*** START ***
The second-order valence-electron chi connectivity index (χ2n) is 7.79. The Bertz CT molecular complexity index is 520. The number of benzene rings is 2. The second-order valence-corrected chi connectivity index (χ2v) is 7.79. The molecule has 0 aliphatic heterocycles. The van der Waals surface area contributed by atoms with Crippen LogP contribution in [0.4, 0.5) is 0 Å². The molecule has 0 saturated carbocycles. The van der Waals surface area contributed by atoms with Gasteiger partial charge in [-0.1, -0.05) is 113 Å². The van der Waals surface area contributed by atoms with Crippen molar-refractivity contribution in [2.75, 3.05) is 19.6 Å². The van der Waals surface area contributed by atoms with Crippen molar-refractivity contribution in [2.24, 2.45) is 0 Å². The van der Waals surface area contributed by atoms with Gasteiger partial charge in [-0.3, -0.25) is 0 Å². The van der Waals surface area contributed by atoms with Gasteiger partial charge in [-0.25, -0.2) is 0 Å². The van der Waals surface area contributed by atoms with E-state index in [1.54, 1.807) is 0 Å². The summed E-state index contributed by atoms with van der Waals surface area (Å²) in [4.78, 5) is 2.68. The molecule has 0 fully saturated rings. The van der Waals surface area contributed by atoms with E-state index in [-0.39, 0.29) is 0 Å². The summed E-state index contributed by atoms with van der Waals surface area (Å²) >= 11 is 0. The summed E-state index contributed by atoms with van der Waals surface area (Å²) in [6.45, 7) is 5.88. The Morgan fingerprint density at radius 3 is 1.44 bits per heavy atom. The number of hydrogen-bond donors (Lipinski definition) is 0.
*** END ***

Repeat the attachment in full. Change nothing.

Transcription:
The second-order valence-electron chi connectivity index (χ2n) is 7.79. The Bertz CT molecular complexity index is 520. The number of benzene rings is 2. The second-order valence-corrected chi connectivity index (χ2v) is 7.79. The molecule has 0 aliphatic heterocycles. The van der Waals surface area contributed by atoms with Crippen LogP contribution in [0.4, 0.5) is 0 Å². The molecule has 0 saturated carbocycles. The van der Waals surface area contributed by atoms with Gasteiger partial charge in [-0.1, -0.05) is 113 Å². The van der Waals surface area contributed by atoms with Crippen molar-refractivity contribution in [2.75, 3.05) is 19.6 Å². The van der Waals surface area contributed by atoms with Crippen molar-refractivity contribution in [2.24, 2.45) is 0 Å². The van der Waals surface area contributed by atoms with Gasteiger partial charge in [-0.3, -0.25) is 0 Å². The van der Waals surface area contributed by atoms with Gasteiger partial charge in [-0.25, -0.2) is 0 Å². The van der Waals surface area contributed by atoms with E-state index in [1.54, 1.807) is 0 Å². The summed E-state index contributed by atoms with van der Waals surface area (Å²) in [4.78, 5) is 2.68. The molecule has 0 fully saturated rings. The van der Waals surface area contributed by atoms with E-state index in [-0.39, 0.29) is 0 Å². The summed E-state index contributed by atoms with van der Waals surface area (Å²) >= 11 is 0. The summed E-state index contributed by atoms with van der Waals surface area (Å²) in [6.45, 7) is 5.88. The Morgan fingerprint density at radius 3 is 1.44 bits per heavy atom. The number of hydrogen-bond donors (Lipinski definition) is 0.